Shining Star: Maddux Maple

There’s no denying Maddux Maple has had an effect on his community. Diagnosed with acute lymphoblastic leukemia at age five, Maddux’s life has been filled with hospital visits, doctors, medication and pain. He’s had close calls that left parents Stephani and Mic Maple terrified.

RELATED: Jan. 22 declared Sunday declared ‘Cody Garbrandt and Maddux Maple Day.’

That doesn’t make him a victim. In fact, Maddux just describes himself as someone who enjoys riding bikes, swimming and playing guitar.

“As far as the community, he’s always …he has feet pain, leg and feet pain from the chemo that he struggles with every day, but people wouldn’t know it because he doesn’t want people to feel sorry for him,” Stephani said.

“Our community has been absolutely wonderful," she said. "In a situation like this, we’re very blessed to be in the community we’re in."

That community is small town Dennison, Ohio, located in the south end of Tuscarawas County.

Stephani says the people of Dennison and surrounding areas of have held fundraisers for Maddux’s expenses, brought food and gifts for Maddux and his nine-year-old sister Makyah, and consistently provided cards and prayers as Maddux kept up his battle to beat cancer.

Now, at age 10, Maddux is in remission, but there is an 80 percent chance the cancer could come back. To keep an eye out, he still has monthly hospital visits for scans and blood work.

“It’s a struggle, but it could always be worse," Stephani said. "When he has bad days, he’s very good at pushing himself, getting a smile on his face."

That determination to rise above inspires not only Maddux’s family, but another Dennison native: Cody Garbrandt, better known to Ultimate Fighting Championship fans as ‘No Love.’

“Cody reached out to us when he first got diagnosed,” Stephani said.

According to the Maple family, Garbrandt was struggling with his own battles at the time.

“At this time he was training and he wanted to quit,” Maddux said. “So his brother told him there’s this little boy in your hometown that has cancer and he’s fighting for his life and you’re quitting. Well, he can’t quit but you can. So then he kept fighting.”

Garbrandt reached out and met with Maddux at his home in January of 2012, pledging to donate funds from ticket sales at his next amateur fight to help with Maddux’s expenses. With Maddux receiving treatment at Akron Children’s Hospital, the expenses were racking up.

“From then on it was just a bond," Stephani said. "For Cody, there was something about Maddux, he always had a smile on his face, when he was sick, fighting whatever he was always smiling, and Cody was in a rough patch in his life we found out. From that day, January of 2012, they have texted, talked, Facetimed, ever since then."

In a UFC promotional video from July of 2015, Garbrandt explained how he draws strength for his career from Maddux’s fight to survive.

“He helped me put my life in perspective.," Garbrandt said. "He didn’t choose to have leukemia. He didn’t choose to have to get up and fight for his life every day, so he gives me motivation every day of my training and every day of my life. It humbles me and makes me work hard to make his dreams and my dreams come true.”

As far as childhood cancer goes, Maddux’s ALL leukemia is fairly common.

“It’s the ‘good type’ of cancer to have if there is such a thing. It’s most likely curable,” Stephanie said.

That doesn’t make it any more enjoyable. At one point, eight months before he was scheduled to finish treatment, Maddux was tired and miserable, unwilling to take his medication any longer.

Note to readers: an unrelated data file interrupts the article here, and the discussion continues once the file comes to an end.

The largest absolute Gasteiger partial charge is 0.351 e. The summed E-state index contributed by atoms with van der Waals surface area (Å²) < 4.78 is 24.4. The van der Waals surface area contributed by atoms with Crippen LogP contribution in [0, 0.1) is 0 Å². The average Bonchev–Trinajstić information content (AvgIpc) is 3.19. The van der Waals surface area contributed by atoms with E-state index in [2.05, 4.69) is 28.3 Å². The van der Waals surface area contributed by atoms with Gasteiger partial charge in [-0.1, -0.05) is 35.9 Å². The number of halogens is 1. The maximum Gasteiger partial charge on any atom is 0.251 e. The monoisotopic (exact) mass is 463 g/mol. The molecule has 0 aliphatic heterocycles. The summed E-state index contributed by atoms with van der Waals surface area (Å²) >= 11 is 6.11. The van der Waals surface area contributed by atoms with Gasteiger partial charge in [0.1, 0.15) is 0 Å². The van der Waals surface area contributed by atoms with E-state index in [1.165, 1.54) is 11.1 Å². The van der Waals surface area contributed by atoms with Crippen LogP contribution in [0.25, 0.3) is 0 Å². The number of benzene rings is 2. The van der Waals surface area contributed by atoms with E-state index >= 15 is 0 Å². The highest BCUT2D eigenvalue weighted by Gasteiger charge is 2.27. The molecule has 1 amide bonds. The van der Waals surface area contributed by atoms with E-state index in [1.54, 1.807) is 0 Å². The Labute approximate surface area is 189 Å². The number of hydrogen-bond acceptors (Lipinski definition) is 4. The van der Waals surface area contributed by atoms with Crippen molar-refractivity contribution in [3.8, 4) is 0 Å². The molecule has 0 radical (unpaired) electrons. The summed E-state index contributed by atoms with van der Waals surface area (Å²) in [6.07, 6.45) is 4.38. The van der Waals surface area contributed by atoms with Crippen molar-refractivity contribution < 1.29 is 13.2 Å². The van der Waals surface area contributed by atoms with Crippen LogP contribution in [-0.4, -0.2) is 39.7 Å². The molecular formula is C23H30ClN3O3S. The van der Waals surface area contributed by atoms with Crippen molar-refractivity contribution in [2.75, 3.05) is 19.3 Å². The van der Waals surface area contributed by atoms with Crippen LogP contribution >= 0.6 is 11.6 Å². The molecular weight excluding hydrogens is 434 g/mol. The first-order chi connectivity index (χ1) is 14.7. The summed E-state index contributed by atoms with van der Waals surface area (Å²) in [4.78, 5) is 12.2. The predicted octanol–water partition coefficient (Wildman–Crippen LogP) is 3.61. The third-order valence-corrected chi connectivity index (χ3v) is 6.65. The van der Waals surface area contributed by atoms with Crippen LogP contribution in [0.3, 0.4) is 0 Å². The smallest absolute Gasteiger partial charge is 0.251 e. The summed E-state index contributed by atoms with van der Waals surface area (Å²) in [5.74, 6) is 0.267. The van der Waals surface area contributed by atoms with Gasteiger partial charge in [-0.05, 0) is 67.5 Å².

“Cody called me and said, ‘buddy you just got to keep fighting,’” Maddux said.

Garbrandt promised to go pro in the UFC and take Maddux to the championship fight if he continued to take his medication.

“So I beat cancer and three months later Cody got signed to the UFC and his first fight was in January,” Maddux said. “The promise was made and kept.”

The symbiotic relationship continued when Garbrandt fought for the title belt in December 2016 in Las Vegas and had Maddux walk him to the ring. Upon winning, Garbrandt brought Maddux into the ring and put the title belt around his waist.

“It was awesome," Maddux said. "Best day of my life."

Now that he’s in remission, Maddux doesn’t shy away from hospitals. In fact, he says he wants to become a doctor when he grows up, expressing admiration for his own oncologist, Dr. Jeffrey Hord.

“He’s done as well as he can for as young as he is, given the hand he’s been dealt,” Stephani said.

He’ll have to remain vigilant about illness, watching out for fevers and bruises, likely for the rest of his life. Maddux had a scare just a few weeks ago when doctors found a mass during a scan, but later scans revealed it had disappeared.

“The doctor can’t explain it," Stephani said. "We said we don’t need it explained."

Maddux seems ready to meet the challenges ahead.

“You just got to keep chasing your dreams and just be tough," Maddux said. "You just got to keep fighting so you just don’t die and keep working toward beating cancer. Yes, it’s a long time and yes, it’s hard but you know once you beat it, it’s a lot better because you get to do a lot more things and it’s more fun so you have to look up and look at happy times and not bad times. Just don’t give up."

Maddux hopes to keep attending UFC fights, especially Garbrandt’s, though he says they’d also like to see sister Makyah’s idol, UFC fighter Paige VanZant, in the ring.

There’s no telling what the future holds, but the inspirational friendship between Maddux and Garbrandt seems poised to play a major role in both of their lives moving forward.

If you know someone like Maddux who has a positive impact on someone's life, we’d like to hear about it. Nominate them here.

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